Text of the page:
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|Group administration||Wheel Group||Authentication||Unix permissions model||History||Humor||Etc|
UIDs can be arbitrarily assigned, but admins generally employ a special method (usually using a database) for the assignment. There is also a range at which to begin allocating UIDs.
User UID is derived from some company database, which provide a unique UID that is used on all systems. That avoids the problem with "disowned files" after the transfer files from one system to another.
The NFS version 3 protocol, strictly speaking, does not define the permission checking used by servers. However, it is expected that a server will do normal operating system permission checking using AUTH_UNIX style authentication as the basis of its protection mechanism, or another stronger form of authentication such as AUTH_DES or AUTH_KERB. With AUTH_UNIX authentication, the server gets the client's effective uid, effective gid, and groups on each call and uses them to check permission. These are the so-called UNIX credentials. AUTH_DES and AUTH_KERB use a network name, or netname, as the basis for identification (from which a UNIX server derives the necessary standard UNIX credentials). There are problems with this method that have been solved.
Using uid and gid implies that the client and server share the same uid list. Every server and client pair must have the same mapping from user to uid and from group to gid. Since every client can also be a server, this tends to imply that the whole network shares the same uid/gid space. If this is not the case, then it usually falls upon the server to perform some custom mapping of credentials from one authentication domain into another. A discussion of techniques for managing a shared user space or for providing mechanisms for user ID mapping is beyond the scope of this specification.
Another problem arises due to the usually stateful open operation. Most operating systems check permission at open time, and then check that the file is open on each read and write request. With stateless servers, the server cannot detect that the file is open and must do permission checking on each read and write call. UNIX client semantics of access permission checking on open can be provided with the ACCESS procedure call in this revision, which allows a client to explicitly check access permissions without resorting to trying the operation. On a local file system, a user can open a file and then change the permissions so that no one is allowed to touch it, but will still be able to write to the file because it is open. On a remote file system, by contrast, the write would fail. To get around this problem, the server's permission checking algorithm should allow the owner of a file to access it regardless of the permission setting. This is needed in a practical NFS version 3 protocol server implementation, but it does depart from correct local file system semantics. This should not affect the return result of access permissions as returned by the ACCESS procedure, however.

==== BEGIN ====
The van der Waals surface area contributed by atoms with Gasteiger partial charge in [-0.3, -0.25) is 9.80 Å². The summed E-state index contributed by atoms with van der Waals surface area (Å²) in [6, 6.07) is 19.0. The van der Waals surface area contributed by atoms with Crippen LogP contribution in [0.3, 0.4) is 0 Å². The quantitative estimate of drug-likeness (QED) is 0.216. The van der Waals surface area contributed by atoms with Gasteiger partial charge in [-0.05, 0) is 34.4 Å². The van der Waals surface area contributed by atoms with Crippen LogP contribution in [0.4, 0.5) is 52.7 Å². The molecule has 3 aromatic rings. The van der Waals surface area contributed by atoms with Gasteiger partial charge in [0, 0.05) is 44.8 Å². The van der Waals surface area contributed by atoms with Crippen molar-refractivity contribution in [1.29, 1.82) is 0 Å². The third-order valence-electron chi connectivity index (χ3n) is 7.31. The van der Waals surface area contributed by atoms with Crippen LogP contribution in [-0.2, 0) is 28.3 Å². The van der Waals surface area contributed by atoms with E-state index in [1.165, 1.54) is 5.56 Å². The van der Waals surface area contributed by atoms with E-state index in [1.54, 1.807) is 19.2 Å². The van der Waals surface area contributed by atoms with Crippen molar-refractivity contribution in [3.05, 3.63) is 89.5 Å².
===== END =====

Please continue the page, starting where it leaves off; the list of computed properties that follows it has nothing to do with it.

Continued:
A similar problem has to do with paging in an executable program over the network. The operating system usually checks for execute permission before opening a file for demand paging, and then reads blocks from the open file. In a local UNIX file system, an executable file does not need read permission to execute (pagein). An NFS version 3 protocol server can not tell the difference between a normal file read (where the read permission bit is meaningful) and a demand pagein read (where the server should allow access to the executable file if the execute bit is set for that user or group or public). To make this work, the server allows reading of files if the uid given in the call has either execute or read permission on the file, through ownership, group membership or public access. Again, this departs from correct local file system semantics.
In most operating systems, a particular user (on UNIX, the uid 0) has access to all files, no matter what permission and ownership they have. This superuser permission may not be allowed on the server, since anyone who can become superuser on their client could gain access to all remote files. A UNIX server by default maps uid 0 to a distinguished value (UID_NOBODY), as well as mapping the groups list, before doing its access checking. A server implementation may provide a mechanism to change this mapping. This works except for NFS version 3 protocol root file systems (required for diskless NFS version 3 protocol client support), where superuser access cannot be avoided. Export options are used, on the server, to restrict the set of clients allowed superuser access.
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